Paul Burks will find the courage to put up the fight he backed down from last August. In the first instance he's taking credit for something he didn't do and for the second he's got someone to blame when the plan falls apart. And best of all he has weeks to perhaps months of productive fund raising before true believers lose faith.
It's a win win for Fun Club.
(And a late edit to avoid a double post)
OK, this is where it get's strange.,...Burks denies allegations from Zeek class-action suit
[Link to the Dispatch article]
By Nash Dunn
Published: Tuesday, November 27, 2012 at 4:10 p.m.
Last Modified: Tuesday, November 27, 2012 at 4:10 p.m.
Former Zeek Chief Executive Officer Paul Burks said he denies allegations that his company was a large Ponzi and pyramid scheme.
In a formal response filed Monday in North Carolina Business Court, Burks addressed a class-action lawsuit filed against him and his company in Davidson County in August. Going through the complaint paragraph by paragraph, Burks largely denied allegations that he defrauded millions throughout the world through unregistered offers and sales of securities through Zeek Rewards and penny auction site Zeekler.com.
The complaint Burks is now responding to is a separate class-action lawsuit filed by about 82 local Zeek Rewards affiliates on Aug. 22. The lawsuit, targeted at Burks, Zeek Rewards, the program's parent company, Rex Venture Group, and profiting investors, seeks damages for all affiliates and demands a jury trial. The lawsuit was originally filed in Davidson County Superior Court but was transferred to North Carolina Business Court in October.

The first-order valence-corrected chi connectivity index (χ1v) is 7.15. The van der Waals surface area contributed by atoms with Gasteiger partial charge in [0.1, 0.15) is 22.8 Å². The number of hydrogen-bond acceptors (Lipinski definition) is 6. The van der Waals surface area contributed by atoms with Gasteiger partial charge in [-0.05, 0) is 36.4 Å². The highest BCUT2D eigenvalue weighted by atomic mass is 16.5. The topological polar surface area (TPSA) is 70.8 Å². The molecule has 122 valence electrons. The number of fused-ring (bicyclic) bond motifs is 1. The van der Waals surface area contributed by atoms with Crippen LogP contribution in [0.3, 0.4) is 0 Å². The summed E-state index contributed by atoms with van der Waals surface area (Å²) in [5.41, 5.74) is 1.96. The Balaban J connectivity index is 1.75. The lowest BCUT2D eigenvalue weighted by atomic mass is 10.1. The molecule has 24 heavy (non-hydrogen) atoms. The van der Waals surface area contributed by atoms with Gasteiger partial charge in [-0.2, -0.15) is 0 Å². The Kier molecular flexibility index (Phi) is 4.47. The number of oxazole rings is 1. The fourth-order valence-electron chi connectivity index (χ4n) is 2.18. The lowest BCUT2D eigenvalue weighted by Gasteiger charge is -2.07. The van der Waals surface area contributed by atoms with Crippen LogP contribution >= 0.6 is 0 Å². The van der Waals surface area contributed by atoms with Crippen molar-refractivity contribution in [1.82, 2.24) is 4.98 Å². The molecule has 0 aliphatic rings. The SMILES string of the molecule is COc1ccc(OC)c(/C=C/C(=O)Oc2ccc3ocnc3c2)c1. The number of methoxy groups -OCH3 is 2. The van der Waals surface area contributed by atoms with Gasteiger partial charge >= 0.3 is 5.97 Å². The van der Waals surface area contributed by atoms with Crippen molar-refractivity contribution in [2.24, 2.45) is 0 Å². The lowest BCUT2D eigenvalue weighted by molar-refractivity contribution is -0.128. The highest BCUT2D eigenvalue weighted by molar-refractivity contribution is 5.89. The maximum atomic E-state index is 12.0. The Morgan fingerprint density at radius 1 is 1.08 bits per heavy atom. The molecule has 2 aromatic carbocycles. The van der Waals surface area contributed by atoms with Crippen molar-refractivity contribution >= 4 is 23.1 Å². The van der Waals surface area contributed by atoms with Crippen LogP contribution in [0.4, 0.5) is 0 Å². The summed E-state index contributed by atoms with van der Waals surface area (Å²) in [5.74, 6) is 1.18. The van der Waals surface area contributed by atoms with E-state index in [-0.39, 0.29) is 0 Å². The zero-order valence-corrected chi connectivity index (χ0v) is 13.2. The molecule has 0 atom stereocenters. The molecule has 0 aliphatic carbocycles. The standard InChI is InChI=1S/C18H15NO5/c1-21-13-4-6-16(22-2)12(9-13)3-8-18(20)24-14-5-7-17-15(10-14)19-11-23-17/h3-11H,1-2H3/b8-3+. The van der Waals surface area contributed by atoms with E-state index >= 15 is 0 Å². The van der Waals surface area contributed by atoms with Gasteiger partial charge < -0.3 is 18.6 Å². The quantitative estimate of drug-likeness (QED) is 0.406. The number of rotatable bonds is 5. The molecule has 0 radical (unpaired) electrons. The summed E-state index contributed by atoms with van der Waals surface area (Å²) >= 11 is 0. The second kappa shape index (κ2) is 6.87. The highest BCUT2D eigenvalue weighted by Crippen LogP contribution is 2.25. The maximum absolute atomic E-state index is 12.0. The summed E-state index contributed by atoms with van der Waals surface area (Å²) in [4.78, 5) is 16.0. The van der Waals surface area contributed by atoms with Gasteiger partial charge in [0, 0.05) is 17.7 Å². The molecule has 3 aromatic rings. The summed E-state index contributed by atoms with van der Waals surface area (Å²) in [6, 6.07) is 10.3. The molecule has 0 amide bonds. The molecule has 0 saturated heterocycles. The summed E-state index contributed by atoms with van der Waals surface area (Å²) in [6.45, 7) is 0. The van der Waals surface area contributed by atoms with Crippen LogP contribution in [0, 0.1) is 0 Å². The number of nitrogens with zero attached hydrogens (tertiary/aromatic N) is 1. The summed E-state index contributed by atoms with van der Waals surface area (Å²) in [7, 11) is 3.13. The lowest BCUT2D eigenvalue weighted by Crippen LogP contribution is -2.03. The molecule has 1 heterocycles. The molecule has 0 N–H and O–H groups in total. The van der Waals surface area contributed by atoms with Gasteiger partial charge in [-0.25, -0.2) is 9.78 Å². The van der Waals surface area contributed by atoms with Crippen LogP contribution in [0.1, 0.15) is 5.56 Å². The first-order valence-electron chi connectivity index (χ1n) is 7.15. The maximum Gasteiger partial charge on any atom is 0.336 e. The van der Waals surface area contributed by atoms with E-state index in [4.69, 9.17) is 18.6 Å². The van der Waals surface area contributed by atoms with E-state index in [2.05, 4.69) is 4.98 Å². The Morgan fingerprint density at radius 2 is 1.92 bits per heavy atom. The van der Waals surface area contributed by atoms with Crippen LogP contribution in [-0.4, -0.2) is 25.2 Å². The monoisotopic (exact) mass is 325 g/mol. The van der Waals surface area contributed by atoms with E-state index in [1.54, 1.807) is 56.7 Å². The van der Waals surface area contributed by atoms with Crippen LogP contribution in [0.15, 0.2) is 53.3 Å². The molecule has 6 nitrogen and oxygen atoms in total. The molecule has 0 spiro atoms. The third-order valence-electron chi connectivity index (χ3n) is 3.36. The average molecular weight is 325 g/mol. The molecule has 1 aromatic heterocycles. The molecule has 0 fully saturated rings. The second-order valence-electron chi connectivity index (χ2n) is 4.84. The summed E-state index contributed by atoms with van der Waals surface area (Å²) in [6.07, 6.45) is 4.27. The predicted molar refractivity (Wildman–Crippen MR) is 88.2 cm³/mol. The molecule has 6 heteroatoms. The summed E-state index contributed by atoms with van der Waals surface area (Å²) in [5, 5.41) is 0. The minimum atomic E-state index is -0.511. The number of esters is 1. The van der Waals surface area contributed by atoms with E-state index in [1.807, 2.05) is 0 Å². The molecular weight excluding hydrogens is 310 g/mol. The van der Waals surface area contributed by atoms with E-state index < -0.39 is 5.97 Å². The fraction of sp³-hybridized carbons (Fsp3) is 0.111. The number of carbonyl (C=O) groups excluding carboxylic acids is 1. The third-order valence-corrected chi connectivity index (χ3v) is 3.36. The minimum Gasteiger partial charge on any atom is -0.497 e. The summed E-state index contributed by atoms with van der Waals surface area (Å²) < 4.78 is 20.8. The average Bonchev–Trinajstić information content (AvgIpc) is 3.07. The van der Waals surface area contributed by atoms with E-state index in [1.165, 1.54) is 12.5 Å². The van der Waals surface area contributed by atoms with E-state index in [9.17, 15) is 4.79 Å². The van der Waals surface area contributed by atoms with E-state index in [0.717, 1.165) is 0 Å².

In his response filed Monday, Burks denied nearly the entire original complaint. The only things he admitted to included that he is a citizen of Davidson County, that his former company was shut down by the SEC, that Zeekler.com started in 2010 and allowed participants to purchase "bids," and that Zeek Rewards was created in 2011 and that affiliates were able to join, among other things.
"Mr. Burks' response to the lawsuit against him is to hide behind the receiver and blame the victims," said Lexington attorney Cal Cunningham, who represents the affiliates who filed the class-action lawsuit. "We are prepared to prove our case and have proposed a cooperative arrangement with the receiver to do so. We look forward to a lift of the stay that allows us to go forward."
OK, I'm not sure why Paul is even responding to a class action suit, it was just about sure to be stayed by the receiver anyway. I haven't seen what Paul filed yet but will post as soon as (Don) makes it available. But section 16 of the consent agreement Paul signed
with the SEC made it clear that Paul was not permitted to "consent to a judgement or order that imposes sanction while denying the allegations in the complaint or order for proceedings." So if he's denying the allegations in a class action suit he must be treading a fairly fine line with his agreement with the SEC. Again, we have yet to see what he's filed.
It will be interesting to see how Robert spins this, I mean of course it's a victory for Fun Club, that goes without saying. But on the other hand, per the above linked article:
Burks requested to the court that the affiliates "have and recover nothing," and that their complaint and claims be "dismissed with prejudice," according to the response. He also requested to the court that he recover his costs incurred in the lawsuit and that those costs and attorney's fees be taxed to the affiliate claimants.
So it almost seems like Paul's position is in some ways antagonistic to the affiliates. But then again, any affiliate who would sue Paul Burks isn't a loyal Zeek affiliate to begin with.